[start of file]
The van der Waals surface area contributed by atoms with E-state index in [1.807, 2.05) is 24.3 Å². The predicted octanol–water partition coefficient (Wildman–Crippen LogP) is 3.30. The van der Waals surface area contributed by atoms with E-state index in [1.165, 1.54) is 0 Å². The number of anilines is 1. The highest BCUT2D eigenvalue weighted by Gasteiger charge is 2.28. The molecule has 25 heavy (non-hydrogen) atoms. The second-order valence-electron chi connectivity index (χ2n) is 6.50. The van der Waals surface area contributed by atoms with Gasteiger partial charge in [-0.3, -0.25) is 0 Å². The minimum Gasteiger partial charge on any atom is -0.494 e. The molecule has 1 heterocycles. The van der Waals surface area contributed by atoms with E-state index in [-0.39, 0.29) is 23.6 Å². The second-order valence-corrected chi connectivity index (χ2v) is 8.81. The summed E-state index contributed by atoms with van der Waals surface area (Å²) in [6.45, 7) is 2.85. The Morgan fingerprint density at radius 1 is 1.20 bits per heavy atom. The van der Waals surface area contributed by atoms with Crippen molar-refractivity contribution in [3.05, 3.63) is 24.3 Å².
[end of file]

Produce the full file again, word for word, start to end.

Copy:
The van der Waals surface area contributed by atoms with E-state index in [1.807, 2.05) is 24.3 Å². The predicted octanol–water partition coefficient (Wildman–Crippen LogP) is 3.30. The van der Waals surface area contributed by atoms with E-state index in [1.165, 1.54) is 0 Å². The number of anilines is 1. The highest BCUT2D eigenvalue weighted by Gasteiger charge is 2.28. The molecule has 25 heavy (non-hydrogen) atoms. The second-order valence-electron chi connectivity index (χ2n) is 6.50. The van der Waals surface area contributed by atoms with Gasteiger partial charge in [-0.3, -0.25) is 0 Å². The minimum Gasteiger partial charge on any atom is -0.494 e. The molecule has 1 heterocycles. The van der Waals surface area contributed by atoms with E-state index in [-0.39, 0.29) is 23.6 Å². The second-order valence-corrected chi connectivity index (χ2v) is 8.81. The summed E-state index contributed by atoms with van der Waals surface area (Å²) in [6.45, 7) is 2.85. The Morgan fingerprint density at radius 1 is 1.20 bits per heavy atom. The van der Waals surface area contributed by atoms with Crippen molar-refractivity contribution in [3.05, 3.63) is 24.3 Å².